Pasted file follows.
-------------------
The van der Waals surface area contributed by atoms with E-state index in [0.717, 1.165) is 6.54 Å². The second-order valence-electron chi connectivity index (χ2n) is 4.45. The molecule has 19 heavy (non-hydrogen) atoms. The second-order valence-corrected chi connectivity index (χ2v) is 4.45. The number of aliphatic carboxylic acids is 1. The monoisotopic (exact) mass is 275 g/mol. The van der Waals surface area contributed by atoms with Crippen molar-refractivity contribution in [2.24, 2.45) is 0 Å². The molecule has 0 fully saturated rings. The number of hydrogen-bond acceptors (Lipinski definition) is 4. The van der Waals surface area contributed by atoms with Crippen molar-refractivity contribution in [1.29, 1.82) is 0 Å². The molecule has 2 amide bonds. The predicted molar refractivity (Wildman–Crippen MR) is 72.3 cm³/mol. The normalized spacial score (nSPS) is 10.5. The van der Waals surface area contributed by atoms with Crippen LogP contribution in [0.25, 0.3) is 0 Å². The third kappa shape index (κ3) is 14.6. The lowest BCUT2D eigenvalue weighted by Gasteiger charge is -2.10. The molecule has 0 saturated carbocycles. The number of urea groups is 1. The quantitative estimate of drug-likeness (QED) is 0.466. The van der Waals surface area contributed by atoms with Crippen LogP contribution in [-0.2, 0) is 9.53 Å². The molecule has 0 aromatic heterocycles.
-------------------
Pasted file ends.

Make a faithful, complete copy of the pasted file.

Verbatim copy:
The van der Waals surface area contributed by atoms with E-state index in [0.717, 1.165) is 6.54 Å². The second-order valence-electron chi connectivity index (χ2n) is 4.45. The molecule has 19 heavy (non-hydrogen) atoms. The second-order valence-corrected chi connectivity index (χ2v) is 4.45. The number of aliphatic carboxylic acids is 1. The monoisotopic (exact) mass is 275 g/mol. The van der Waals surface area contributed by atoms with Crippen molar-refractivity contribution in [2.24, 2.45) is 0 Å². The molecule has 0 fully saturated rings. The number of hydrogen-bond acceptors (Lipinski definition) is 4. The van der Waals surface area contributed by atoms with Crippen molar-refractivity contribution in [1.29, 1.82) is 0 Å². The molecule has 2 amide bonds. The predicted molar refractivity (Wildman–Crippen MR) is 72.3 cm³/mol. The normalized spacial score (nSPS) is 10.5. The van der Waals surface area contributed by atoms with Crippen LogP contribution in [0.25, 0.3) is 0 Å². The third kappa shape index (κ3) is 14.6. The lowest BCUT2D eigenvalue weighted by Gasteiger charge is -2.10. The molecule has 0 saturated carbocycles. The number of urea groups is 1. The quantitative estimate of drug-likeness (QED) is 0.466. The van der Waals surface area contributed by atoms with Crippen LogP contribution in [-0.2, 0) is 9.53 Å². The molecule has 0 aromatic heterocycles.